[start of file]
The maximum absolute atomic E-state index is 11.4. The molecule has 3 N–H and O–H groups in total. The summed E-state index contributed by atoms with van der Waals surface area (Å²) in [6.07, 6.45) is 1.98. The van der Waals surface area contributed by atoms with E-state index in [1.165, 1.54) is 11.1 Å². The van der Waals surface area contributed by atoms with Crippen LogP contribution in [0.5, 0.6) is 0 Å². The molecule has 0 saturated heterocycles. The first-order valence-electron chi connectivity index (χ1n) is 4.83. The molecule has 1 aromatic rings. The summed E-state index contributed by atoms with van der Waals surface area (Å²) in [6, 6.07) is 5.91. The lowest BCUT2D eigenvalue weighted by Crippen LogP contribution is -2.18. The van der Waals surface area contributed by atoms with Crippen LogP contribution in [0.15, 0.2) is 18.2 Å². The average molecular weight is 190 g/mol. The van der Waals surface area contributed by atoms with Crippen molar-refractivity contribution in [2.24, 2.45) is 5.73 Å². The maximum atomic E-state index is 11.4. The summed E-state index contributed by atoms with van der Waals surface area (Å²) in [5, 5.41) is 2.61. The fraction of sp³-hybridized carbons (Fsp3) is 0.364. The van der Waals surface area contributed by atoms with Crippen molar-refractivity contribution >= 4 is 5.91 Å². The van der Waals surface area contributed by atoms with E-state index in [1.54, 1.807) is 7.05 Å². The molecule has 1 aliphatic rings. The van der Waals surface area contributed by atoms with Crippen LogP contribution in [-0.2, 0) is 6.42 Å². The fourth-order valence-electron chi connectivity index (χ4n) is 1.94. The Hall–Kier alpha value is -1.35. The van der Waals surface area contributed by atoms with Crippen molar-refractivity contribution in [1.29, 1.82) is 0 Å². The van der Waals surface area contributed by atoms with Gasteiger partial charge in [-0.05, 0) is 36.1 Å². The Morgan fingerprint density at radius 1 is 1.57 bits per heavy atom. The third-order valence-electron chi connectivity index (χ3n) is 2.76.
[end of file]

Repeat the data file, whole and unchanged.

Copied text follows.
The maximum absolute atomic E-state index is 11.4. The molecule has 3 N–H and O–H groups in total. The summed E-state index contributed by atoms with van der Waals surface area (Å²) in [6.07, 6.45) is 1.98. The van der Waals surface area contributed by atoms with E-state index in [1.165, 1.54) is 11.1 Å². The van der Waals surface area contributed by atoms with Crippen LogP contribution in [0.5, 0.6) is 0 Å². The molecule has 0 saturated heterocycles. The first-order valence-electron chi connectivity index (χ1n) is 4.83. The molecule has 1 aromatic rings. The summed E-state index contributed by atoms with van der Waals surface area (Å²) in [6, 6.07) is 5.91. The lowest BCUT2D eigenvalue weighted by Crippen LogP contribution is -2.18. The van der Waals surface area contributed by atoms with Crippen LogP contribution in [0.15, 0.2) is 18.2 Å². The average molecular weight is 190 g/mol. The van der Waals surface area contributed by atoms with Crippen molar-refractivity contribution in [2.24, 2.45) is 5.73 Å². The maximum atomic E-state index is 11.4. The summed E-state index contributed by atoms with van der Waals surface area (Å²) in [5, 5.41) is 2.61. The fraction of sp³-hybridized carbons (Fsp3) is 0.364. The van der Waals surface area contributed by atoms with Crippen molar-refractivity contribution >= 4 is 5.91 Å². The van der Waals surface area contributed by atoms with E-state index in [1.54, 1.807) is 7.05 Å². The molecule has 1 aliphatic rings. The van der Waals surface area contributed by atoms with Crippen LogP contribution in [-0.2, 0) is 6.42 Å². The fourth-order valence-electron chi connectivity index (χ4n) is 1.94. The Hall–Kier alpha value is -1.35. The van der Waals surface area contributed by atoms with Crippen molar-refractivity contribution in [1.29, 1.82) is 0 Å². The van der Waals surface area contributed by atoms with Gasteiger partial charge in [-0.05, 0) is 36.1 Å². The Morgan fingerprint density at radius 1 is 1.57 bits per heavy atom. The third-order valence-electron chi connectivity index (χ3n) is 2.76.